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December 07, 2016
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Gas at a glance

October 21 meeting set on DRBC drilling regulations

The Delaware River Basin Commission (DRBC) announced it has scheduled a special meeting on October 21 to consider regulations covering Marcellus Shale natural gas drilling operations in the Delaware River Watershed. The DRBC has received more than 69,000 comments on the draft regulations and held six public hearings to collect comments. The meeting will be held from 1 to 3 p.m. at Patriots Theater at the War Memorial in Trenton, N.J. The meeting will not include a public hearing. Visit for more information.

Cabot loses rights and money in local legal matchup

The New York Law Journal reports that Supreme Court Justice James P. Gilpatric, sitting in Sullivan County, has barred Cabot Oil & Gas Corp. from “exploring, drilling, producing and marketing oil, and natural gas and other hydrocarbons” under the residential subdivision, Weiden Lake Community, in the Town of Tusten, NY. The judge also barred Cabot from recovering the $99,255 signing bonus it paid to Jeff A. Klansky for the rights to explore and drill under his property. Justice Gilpatric also said the company should have known that a restrictive covenant would preclude the agreement it reached with the property owner. “[T]he evidence clearly demonstrates that Cabot, a sophisticated business entity, made a calculated and knowing decision to enter into the lease, approve title and pay the signing bonus with full knowledge” of the protective covenant and the opposition of the property owners’ association, Gilpatric held in Weiden Lake Property Owners Association Inc. v. Klansky and Cabot Oil, 3885/09. “Therefore, it is not entitled to rescission of the lease under a mistake of law.” See for more information.

PSU webinar series focuses on business opportunities in Marcellus Shale

A new series of web-based seminars aimed at helping local businesses prosper from natural gas drilling and development, presented by Penn State Extension’s Marcellus Educational Consortium, will be offered this fall. “Your Business and Marcellus Shale: Moving Forward 2011” is a five-part program. “Participants will expand their knowledge of the opportunities that exist in the market as well as how to make connections and plan for doing business in this growing industry,” said Jonathan Laughner, extension educator in Beaver County who is moderating the every two-weeks sessions. Speakers will include natural-gas industry representatives, local business people responding to opportunities, financial specialists and business-development representatives.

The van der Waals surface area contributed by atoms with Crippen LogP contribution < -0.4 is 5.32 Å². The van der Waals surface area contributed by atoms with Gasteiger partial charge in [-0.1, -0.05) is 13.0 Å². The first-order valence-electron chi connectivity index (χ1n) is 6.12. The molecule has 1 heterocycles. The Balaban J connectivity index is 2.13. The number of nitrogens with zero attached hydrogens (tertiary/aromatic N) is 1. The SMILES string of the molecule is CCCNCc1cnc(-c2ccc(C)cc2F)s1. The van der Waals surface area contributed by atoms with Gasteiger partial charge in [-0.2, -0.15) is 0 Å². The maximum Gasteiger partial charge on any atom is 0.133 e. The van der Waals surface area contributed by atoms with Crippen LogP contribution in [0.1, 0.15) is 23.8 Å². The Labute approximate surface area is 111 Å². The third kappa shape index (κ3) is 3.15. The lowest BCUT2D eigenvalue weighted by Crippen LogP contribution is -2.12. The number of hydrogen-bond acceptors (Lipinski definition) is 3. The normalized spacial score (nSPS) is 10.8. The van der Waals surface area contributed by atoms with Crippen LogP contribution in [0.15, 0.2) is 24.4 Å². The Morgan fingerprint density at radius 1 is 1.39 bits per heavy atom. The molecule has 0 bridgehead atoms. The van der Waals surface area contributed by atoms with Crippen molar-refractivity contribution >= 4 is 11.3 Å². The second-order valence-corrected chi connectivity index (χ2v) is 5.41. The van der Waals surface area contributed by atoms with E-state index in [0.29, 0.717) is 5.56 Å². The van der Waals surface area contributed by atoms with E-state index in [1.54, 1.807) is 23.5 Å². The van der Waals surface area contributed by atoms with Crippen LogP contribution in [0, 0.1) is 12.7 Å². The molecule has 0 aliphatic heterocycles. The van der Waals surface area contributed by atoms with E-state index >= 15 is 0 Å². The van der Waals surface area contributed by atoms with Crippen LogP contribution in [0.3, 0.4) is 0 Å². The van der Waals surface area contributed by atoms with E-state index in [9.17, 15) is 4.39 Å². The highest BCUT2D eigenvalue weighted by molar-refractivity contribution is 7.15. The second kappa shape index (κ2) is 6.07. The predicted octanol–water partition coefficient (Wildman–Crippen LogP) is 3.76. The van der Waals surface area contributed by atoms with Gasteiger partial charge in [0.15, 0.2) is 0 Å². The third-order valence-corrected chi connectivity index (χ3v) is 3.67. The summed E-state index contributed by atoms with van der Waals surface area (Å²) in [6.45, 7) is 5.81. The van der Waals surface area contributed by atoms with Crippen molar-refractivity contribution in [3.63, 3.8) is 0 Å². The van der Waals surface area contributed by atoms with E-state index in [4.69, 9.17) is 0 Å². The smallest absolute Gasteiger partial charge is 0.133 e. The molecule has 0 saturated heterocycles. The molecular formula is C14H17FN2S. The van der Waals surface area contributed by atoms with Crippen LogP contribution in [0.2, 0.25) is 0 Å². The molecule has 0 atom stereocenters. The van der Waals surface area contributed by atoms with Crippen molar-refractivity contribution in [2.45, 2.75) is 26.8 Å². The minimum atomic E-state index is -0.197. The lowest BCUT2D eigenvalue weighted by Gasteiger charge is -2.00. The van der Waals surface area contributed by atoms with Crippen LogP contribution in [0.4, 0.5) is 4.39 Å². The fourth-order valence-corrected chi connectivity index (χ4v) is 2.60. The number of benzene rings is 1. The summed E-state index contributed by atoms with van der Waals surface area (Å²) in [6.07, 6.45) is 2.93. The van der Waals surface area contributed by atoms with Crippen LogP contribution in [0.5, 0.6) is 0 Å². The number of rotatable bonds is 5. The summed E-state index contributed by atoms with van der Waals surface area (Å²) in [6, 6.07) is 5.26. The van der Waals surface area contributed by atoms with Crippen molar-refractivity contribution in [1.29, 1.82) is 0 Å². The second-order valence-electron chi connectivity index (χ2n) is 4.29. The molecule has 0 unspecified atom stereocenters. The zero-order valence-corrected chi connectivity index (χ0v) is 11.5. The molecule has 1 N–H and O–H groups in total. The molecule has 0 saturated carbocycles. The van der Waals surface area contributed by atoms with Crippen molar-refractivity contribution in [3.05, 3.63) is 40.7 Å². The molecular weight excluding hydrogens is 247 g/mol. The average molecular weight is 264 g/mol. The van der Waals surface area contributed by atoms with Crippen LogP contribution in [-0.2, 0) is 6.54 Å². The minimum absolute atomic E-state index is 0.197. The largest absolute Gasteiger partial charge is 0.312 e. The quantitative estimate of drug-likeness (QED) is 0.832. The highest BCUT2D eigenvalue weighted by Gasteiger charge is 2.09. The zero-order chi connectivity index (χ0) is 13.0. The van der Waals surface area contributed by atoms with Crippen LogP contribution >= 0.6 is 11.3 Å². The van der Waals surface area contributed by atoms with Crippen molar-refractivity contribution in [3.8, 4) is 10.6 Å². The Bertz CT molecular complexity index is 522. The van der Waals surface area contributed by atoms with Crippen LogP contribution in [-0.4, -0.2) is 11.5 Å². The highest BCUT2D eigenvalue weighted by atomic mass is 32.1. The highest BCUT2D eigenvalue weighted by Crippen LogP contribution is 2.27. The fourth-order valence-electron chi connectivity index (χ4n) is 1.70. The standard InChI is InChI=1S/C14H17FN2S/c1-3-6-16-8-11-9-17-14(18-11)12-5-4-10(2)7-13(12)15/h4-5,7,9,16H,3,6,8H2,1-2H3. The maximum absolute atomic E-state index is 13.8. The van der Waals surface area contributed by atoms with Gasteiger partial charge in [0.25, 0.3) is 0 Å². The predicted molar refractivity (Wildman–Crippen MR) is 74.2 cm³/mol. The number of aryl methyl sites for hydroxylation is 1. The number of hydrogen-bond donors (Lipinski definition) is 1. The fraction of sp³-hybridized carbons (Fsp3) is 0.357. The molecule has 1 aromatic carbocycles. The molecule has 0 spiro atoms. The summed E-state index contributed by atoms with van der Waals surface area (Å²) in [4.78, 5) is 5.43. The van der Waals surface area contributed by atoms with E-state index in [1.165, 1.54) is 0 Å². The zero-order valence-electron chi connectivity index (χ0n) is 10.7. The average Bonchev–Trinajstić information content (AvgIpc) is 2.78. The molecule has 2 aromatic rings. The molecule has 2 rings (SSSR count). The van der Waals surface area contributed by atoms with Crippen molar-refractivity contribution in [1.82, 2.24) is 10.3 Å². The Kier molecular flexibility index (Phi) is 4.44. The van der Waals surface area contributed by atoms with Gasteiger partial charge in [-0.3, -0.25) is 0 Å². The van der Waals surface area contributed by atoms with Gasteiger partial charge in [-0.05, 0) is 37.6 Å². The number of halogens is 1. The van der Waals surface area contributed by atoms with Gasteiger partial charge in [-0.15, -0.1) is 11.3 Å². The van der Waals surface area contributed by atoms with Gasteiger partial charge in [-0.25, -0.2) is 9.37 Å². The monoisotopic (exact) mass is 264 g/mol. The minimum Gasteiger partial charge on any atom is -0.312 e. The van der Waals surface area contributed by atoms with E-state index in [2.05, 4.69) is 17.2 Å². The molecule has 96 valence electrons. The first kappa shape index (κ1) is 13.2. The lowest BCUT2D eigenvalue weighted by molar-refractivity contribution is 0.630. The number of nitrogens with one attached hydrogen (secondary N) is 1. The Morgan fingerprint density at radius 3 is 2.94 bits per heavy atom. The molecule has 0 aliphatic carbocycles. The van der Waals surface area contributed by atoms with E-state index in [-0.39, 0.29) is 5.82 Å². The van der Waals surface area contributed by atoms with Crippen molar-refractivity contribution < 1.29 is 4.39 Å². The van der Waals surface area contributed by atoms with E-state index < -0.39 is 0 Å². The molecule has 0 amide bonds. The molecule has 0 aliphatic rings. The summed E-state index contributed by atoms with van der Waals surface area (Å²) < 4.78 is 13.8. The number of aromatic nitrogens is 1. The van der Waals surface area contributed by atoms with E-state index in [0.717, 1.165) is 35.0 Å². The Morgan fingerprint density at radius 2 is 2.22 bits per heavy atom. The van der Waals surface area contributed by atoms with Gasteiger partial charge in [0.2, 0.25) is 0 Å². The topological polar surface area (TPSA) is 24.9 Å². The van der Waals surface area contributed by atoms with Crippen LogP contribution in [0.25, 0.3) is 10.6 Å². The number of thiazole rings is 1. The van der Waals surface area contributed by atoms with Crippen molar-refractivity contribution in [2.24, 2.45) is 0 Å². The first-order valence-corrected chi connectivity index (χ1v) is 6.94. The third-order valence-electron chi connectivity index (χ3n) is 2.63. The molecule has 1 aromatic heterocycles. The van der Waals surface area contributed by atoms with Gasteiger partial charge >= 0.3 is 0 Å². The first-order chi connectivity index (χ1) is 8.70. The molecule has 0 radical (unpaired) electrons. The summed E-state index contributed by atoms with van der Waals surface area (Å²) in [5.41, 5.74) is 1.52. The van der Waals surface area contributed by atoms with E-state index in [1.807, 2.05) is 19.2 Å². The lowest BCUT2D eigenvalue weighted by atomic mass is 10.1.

Each session will last approximately 75 minutes, from 9 to 10:15 a.m. The webinar schedule is: September 13, “Local Business View: Experience in the Northeast;” September 26, “Industry View: What Does Industry Look For?”; October 11, “Local Business View: Experience in the Southwest”; October 24, “The Process: How Do You Sell Into Industry?”; November 8, “The Work Plan: Financial and Planning Suggestions.” For more information, contact Carol Loveland at 570/433-3040 or send email to

What do we make of the DRBC press release and regs process?

If the commissioner's representatives vote, on October 21, 2011, during a two hour meeting, to adopt whatever regulations are on whatever table, it will be a travesty of a process, despite the "more than 69,000" comments submitted in response to the original draft regulations that were proposed in December 2010.

The commissioner's representatives voted to allow the staff of the DRBC to begin review of these comments at the March, 2011 meeting. How large is the staff that reviewed the comments? How does such a small staff review so many comments in 6 months, then, perhaps, spend one month revising the original draft regulations? That time frame leaves zero time for the commissioner's representatives to read the final review.

Then, the commissioner's representatives will meet on the 21st for two hours to discuss the newly proposed regulations that they could not have had time to review properly?

The citizens, meanwhile, will have no opportunity to do anything but watch in horror if a decision is made that hugely impacts their future?

Where and when will a public review be made of the new, proposed regulations? Without such public review, there can be no acceptance of the revised regulations. They would be dead on arrival.

If the DRBC reverses its position, and defers to existing state regulations (that don't even exist in the case of NYS, and are way past due for revision in PA), the political stench will be even greater.

I hope for all of our sake that they do the right thing, and continue to tread very cautiously.